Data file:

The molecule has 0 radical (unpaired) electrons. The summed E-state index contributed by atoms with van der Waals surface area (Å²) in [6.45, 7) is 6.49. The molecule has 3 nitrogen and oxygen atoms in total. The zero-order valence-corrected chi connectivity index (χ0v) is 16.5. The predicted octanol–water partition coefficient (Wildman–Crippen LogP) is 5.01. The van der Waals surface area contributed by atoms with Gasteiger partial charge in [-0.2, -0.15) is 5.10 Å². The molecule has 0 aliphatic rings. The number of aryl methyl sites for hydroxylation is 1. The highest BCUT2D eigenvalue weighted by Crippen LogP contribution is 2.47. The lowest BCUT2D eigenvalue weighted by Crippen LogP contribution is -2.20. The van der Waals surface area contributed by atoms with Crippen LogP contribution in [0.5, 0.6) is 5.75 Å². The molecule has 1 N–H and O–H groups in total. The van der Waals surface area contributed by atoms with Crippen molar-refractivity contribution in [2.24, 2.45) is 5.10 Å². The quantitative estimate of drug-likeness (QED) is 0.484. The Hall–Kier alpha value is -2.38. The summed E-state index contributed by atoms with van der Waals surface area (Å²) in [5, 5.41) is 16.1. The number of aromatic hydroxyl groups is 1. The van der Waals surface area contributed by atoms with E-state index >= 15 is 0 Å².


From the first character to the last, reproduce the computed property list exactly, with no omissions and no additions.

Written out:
The molecule has 0 radical (unpaired) electrons. The summed E-state index contributed by atoms with van der Waals surface area (Å²) in [6.45, 7) is 6.49. The molecule has 3 nitrogen and oxygen atoms in total. The zero-order valence-corrected chi connectivity index (χ0v) is 16.5. The predicted octanol–water partition coefficient (Wildman–Crippen LogP) is 5.01. The van der Waals surface area contributed by atoms with Gasteiger partial charge in [-0.2, -0.15) is 5.10 Å². The molecule has 0 aliphatic rings. The number of aryl methyl sites for hydroxylation is 1. The highest BCUT2D eigenvalue weighted by Crippen LogP contribution is 2.47. The lowest BCUT2D eigenvalue weighted by Crippen LogP contribution is -2.20. The van der Waals surface area contributed by atoms with Crippen LogP contribution in [0.5, 0.6) is 5.75 Å². The molecule has 1 N–H and O–H groups in total. The van der Waals surface area contributed by atoms with Crippen molar-refractivity contribution in [2.24, 2.45) is 5.10 Å². The quantitative estimate of drug-likeness (QED) is 0.484. The Hall–Kier alpha value is -2.38. The summed E-state index contributed by atoms with van der Waals surface area (Å²) in [5, 5.41) is 16.1. The number of aromatic hydroxyl groups is 1. The van der Waals surface area contributed by atoms with E-state index >= 15 is 0 Å².